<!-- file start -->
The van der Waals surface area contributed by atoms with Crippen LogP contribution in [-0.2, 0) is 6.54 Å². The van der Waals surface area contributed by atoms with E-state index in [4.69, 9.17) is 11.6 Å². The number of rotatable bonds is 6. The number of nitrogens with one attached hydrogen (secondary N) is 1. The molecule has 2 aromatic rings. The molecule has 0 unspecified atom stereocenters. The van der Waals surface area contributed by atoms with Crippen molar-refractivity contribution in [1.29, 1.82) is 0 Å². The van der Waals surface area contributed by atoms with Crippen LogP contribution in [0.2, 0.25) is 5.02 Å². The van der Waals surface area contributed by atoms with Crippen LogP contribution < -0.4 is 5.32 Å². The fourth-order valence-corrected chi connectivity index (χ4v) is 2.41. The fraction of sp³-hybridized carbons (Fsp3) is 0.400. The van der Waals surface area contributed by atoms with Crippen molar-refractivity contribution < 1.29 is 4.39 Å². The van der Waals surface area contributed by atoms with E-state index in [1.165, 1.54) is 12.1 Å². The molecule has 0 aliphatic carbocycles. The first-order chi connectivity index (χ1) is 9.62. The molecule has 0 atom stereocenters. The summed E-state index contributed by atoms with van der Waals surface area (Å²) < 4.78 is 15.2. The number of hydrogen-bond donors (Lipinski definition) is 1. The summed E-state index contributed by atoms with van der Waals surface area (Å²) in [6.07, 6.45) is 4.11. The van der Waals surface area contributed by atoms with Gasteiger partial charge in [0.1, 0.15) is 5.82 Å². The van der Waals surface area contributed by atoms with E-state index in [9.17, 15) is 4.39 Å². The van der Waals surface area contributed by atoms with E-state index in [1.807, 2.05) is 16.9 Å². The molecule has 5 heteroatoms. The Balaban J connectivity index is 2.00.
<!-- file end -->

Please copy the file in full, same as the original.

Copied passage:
The van der Waals surface area contributed by atoms with Crippen LogP contribution in [-0.2, 0) is 6.54 Å². The van der Waals surface area contributed by atoms with E-state index in [4.69, 9.17) is 11.6 Å². The number of rotatable bonds is 6. The number of nitrogens with one attached hydrogen (secondary N) is 1. The molecule has 2 aromatic rings. The molecule has 0 unspecified atom stereocenters. The van der Waals surface area contributed by atoms with Crippen molar-refractivity contribution in [1.29, 1.82) is 0 Å². The van der Waals surface area contributed by atoms with Crippen LogP contribution in [0.2, 0.25) is 5.02 Å². The van der Waals surface area contributed by atoms with Crippen LogP contribution < -0.4 is 5.32 Å². The fourth-order valence-corrected chi connectivity index (χ4v) is 2.41. The fraction of sp³-hybridized carbons (Fsp3) is 0.400. The van der Waals surface area contributed by atoms with Crippen molar-refractivity contribution < 1.29 is 4.39 Å². The van der Waals surface area contributed by atoms with E-state index in [1.165, 1.54) is 12.1 Å². The molecule has 0 aliphatic carbocycles. The first-order chi connectivity index (χ1) is 9.62. The molecule has 0 atom stereocenters. The summed E-state index contributed by atoms with van der Waals surface area (Å²) < 4.78 is 15.2. The number of hydrogen-bond donors (Lipinski definition) is 1. The summed E-state index contributed by atoms with van der Waals surface area (Å²) in [6.07, 6.45) is 4.11. The van der Waals surface area contributed by atoms with Gasteiger partial charge in [0.1, 0.15) is 5.82 Å². The van der Waals surface area contributed by atoms with E-state index in [9.17, 15) is 4.39 Å². The van der Waals surface area contributed by atoms with E-state index in [1.807, 2.05) is 16.9 Å². The molecule has 5 heteroatoms. The Balaban J connectivity index is 2.00.